Updates vs. Upgrades
Your computer probably informs you periodically that you need to update your software. Or is it upgrade your software? Which is it? What is the difference?
Updates and upgrades both offer you newer versions of the software you already own. Where they differ is in how you learn about them, what they cost, what they include, and perhaps whether you should purchase/install them.
- Example: Version 14.1.2 to Version 14.1.3
- Cost: Free
- Might include: bug fixes, minor changes, compatibility and security updates
- Release notification: your computer informs you when an update is available
- Install process: download from the developer (usually by a link included with the notification)
- Example: Word 2007 to Word 2010
- Cost: Not free
- Might include: major changes, a whole new look, enhanced functionality
- Release notification: media advertising, emails from the developer, etc.
- Install process: purchase and download online or purchase disks and install manually
Should you install updates and purchase/install upgrades? “Yes” for updates. “Eventually” for upgrades.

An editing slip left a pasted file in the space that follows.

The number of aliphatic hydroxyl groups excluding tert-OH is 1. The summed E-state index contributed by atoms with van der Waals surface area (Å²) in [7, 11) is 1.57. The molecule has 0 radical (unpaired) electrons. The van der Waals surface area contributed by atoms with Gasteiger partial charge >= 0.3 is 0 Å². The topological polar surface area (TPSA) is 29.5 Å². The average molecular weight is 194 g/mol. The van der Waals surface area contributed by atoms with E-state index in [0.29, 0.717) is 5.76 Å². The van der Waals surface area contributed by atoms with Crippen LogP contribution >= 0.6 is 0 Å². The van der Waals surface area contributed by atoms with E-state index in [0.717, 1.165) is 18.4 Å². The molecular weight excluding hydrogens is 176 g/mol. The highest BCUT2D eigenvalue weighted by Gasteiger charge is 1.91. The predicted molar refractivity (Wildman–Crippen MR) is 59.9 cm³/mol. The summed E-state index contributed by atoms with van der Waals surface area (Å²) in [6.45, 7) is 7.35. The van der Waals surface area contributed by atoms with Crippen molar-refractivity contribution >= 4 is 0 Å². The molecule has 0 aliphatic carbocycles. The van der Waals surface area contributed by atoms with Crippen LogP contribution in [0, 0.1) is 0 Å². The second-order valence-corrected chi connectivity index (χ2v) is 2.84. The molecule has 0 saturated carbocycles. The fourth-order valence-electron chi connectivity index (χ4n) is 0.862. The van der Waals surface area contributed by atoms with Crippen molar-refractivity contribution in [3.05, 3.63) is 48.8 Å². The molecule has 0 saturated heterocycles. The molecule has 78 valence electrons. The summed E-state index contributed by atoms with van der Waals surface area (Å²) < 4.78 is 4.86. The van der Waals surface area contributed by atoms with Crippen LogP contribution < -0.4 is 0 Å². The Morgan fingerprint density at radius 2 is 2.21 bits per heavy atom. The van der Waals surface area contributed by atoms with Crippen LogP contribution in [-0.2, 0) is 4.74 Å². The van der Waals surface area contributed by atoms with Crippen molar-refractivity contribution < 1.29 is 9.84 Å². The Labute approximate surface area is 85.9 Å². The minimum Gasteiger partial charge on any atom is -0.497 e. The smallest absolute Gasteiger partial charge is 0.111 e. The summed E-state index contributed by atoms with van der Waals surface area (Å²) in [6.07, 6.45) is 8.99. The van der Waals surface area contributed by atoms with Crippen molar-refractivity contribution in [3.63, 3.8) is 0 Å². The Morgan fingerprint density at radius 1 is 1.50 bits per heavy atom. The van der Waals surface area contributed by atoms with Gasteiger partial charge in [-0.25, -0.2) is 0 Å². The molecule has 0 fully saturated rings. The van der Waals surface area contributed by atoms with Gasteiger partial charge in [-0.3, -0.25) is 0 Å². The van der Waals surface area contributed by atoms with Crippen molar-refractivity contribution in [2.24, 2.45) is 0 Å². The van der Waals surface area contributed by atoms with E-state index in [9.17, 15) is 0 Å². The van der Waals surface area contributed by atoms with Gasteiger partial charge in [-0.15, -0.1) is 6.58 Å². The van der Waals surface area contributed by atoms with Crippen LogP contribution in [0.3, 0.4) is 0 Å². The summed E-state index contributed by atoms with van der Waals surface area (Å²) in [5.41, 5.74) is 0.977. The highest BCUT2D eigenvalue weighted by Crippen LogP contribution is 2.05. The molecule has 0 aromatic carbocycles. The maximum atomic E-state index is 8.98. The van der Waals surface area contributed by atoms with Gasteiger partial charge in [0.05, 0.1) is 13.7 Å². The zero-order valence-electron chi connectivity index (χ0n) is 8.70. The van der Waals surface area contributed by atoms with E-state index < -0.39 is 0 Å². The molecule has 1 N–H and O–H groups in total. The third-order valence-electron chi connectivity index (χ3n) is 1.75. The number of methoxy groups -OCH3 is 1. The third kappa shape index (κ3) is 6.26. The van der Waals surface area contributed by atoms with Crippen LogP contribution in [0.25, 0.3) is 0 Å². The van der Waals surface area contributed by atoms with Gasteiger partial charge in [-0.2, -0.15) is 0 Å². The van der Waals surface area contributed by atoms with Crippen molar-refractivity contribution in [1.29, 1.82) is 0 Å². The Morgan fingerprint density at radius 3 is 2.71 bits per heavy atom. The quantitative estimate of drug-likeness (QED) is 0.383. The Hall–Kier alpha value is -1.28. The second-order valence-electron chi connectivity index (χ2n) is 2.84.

I recommend that you always install free updates to your software (this includes updates to your iPad and smartphone apps as well). Why not have the best and safest version of your programs?
As for upgrades, you must decide whether you are ready for a change. Upgrades can look vastly different from the version you are used to; you will need to be patient as you acclimate. I find the online videos that introduce the new look and features of an upgrade to be very informative. They can help you decide if you are ready to upgrade.
Even if you choose not to purchase/install an upgrade when it is first released, you should plan to do so eventually. Don’t be too many versions behind the most current release.
I hope this helps.